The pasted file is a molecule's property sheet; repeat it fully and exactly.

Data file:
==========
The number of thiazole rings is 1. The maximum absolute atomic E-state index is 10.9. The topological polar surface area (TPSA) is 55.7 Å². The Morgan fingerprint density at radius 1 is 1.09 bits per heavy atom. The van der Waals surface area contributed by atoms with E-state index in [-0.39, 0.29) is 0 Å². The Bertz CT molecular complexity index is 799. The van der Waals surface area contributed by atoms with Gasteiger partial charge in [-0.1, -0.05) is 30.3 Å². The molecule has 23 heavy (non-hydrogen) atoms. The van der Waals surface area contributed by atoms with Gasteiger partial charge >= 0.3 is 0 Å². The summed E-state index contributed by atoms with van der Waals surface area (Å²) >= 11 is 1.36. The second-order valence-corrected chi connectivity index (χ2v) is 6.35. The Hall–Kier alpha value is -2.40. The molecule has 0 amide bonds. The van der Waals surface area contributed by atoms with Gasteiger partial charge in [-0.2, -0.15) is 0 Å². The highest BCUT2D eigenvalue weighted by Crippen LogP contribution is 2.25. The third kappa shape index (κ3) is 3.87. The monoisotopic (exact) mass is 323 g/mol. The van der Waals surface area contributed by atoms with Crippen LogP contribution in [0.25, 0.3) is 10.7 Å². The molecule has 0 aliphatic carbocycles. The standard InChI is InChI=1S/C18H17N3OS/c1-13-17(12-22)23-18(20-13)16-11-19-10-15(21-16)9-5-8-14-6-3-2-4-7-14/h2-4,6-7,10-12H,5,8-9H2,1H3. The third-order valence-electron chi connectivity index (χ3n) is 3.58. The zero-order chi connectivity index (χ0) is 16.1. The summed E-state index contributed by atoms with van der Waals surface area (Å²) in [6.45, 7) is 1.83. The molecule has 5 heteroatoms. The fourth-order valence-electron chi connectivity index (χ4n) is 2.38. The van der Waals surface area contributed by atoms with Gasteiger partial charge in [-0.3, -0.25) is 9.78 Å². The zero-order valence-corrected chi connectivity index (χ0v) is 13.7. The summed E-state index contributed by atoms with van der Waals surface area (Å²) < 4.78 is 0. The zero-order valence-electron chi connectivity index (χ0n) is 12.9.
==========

The number of thiazole rings is 1. The maximum absolute atomic E-state index is 10.9. The topological polar surface area (TPSA) is 55.7 Å². The Morgan fingerprint density at radius 1 is 1.09 bits per heavy atom. The van der Waals surface area contributed by atoms with E-state index in [-0.39, 0.29) is 0 Å². The Bertz CT molecular complexity index is 799. The van der Waals surface area contributed by atoms with Gasteiger partial charge in [-0.1, -0.05) is 30.3 Å². The molecule has 23 heavy (non-hydrogen) atoms. The van der Waals surface area contributed by atoms with Gasteiger partial charge >= 0.3 is 0 Å². The summed E-state index contributed by atoms with van der Waals surface area (Å²) >= 11 is 1.36. The second-order valence-corrected chi connectivity index (χ2v) is 6.35. The Hall–Kier alpha value is -2.40. The molecule has 0 amide bonds. The van der Waals surface area contributed by atoms with Gasteiger partial charge in [-0.2, -0.15) is 0 Å². The highest BCUT2D eigenvalue weighted by Crippen LogP contribution is 2.25. The third kappa shape index (κ3) is 3.87. The monoisotopic (exact) mass is 323 g/mol. The van der Waals surface area contributed by atoms with Crippen LogP contribution in [0.25, 0.3) is 10.7 Å². The molecule has 0 aliphatic carbocycles. The standard InChI is InChI=1S/C18H17N3OS/c1-13-17(12-22)23-18(20-13)16-11-19-10-15(21-16)9-5-8-14-6-3-2-4-7-14/h2-4,6-7,10-12H,5,8-9H2,1H3. The third-order valence-electron chi connectivity index (χ3n) is 3.58. The zero-order chi connectivity index (χ0) is 16.1. The summed E-state index contributed by atoms with van der Waals surface area (Å²) in [6.45, 7) is 1.83. The molecule has 5 heteroatoms. The fourth-order valence-electron chi connectivity index (χ4n) is 2.38. The van der Waals surface area contributed by atoms with Gasteiger partial charge in [-0.3, -0.25) is 9.78 Å². The zero-order valence-corrected chi connectivity index (χ0v) is 13.7. The summed E-state index contributed by atoms with van der Waals surface area (Å²) < 4.78 is 0. The zero-order valence-electron chi connectivity index (χ0n) is 12.9.